Training twice a week is adequate for maintenance, however a minimum 3 sessions/week is required for improvement.
INTENSITY – ‘how hard’
Intensity can be monitored in several ways, most notably via heart rate data or via a measure known as RPE (rate of perceived exertion, measured on a scale of 1-10, as pictured)
Intensity of training must be adjusted to target the required energy systems.
Training between 70-80% of maximum heart rate will bring about chronic adaptations of the aerobic system (RPE approx. 4-7)
Training about 85% of maximum heart rate is required to improve the anaerobic energy systems.
(RPE 8-9 will target anaerobic glycolysis system, RPE = 10 will target ATP-PC)
TYPE – chosen training method
The selected training methods must closely replicate the movement patterns, energy systems, fitness components and muscle groups relevant to the sport/event for which one is training. This ties in closely with the training principles of SPECIFICITY.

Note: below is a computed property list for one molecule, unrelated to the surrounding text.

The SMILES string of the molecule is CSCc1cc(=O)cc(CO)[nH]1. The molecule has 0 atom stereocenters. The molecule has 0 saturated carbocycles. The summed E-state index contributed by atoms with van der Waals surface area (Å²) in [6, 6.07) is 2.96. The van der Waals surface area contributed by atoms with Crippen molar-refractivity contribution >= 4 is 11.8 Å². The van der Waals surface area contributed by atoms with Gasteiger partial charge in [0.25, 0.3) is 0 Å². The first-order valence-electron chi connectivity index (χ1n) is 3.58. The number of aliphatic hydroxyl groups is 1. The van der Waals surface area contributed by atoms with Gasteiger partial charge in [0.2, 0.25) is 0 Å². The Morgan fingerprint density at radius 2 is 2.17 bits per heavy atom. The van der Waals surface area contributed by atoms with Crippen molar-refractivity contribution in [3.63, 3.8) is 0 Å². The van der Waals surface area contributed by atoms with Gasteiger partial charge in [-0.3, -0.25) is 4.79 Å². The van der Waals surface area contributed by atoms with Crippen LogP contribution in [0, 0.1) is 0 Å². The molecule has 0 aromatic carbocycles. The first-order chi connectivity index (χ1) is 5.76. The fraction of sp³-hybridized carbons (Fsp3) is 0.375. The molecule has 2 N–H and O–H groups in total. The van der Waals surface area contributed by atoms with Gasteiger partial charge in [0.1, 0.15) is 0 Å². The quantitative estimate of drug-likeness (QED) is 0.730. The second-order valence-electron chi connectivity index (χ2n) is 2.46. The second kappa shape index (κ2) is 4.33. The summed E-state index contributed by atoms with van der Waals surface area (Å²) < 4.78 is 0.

Next month’s newsletter will discuss in greater details the various training methods.
DURATION – ‘how long’
Duration can refer to the length of a session or the length of a training program
A minimum of 20 mins at the appropriate heart rate is required for an aerobic training session
6 – 8 week training program is typically required for anaerobic gains to be measurable and 12-18 weeks is generally best for achieving aerobic improvement
As the body becomes accustomed to the challenges of an exercise program, the demands should be progressively increased to bring about further improvement. Overload should typically be between 2-10% and only one variable should be altered at a time. Progressive overload can be achieved in a number of ways, which include such things as: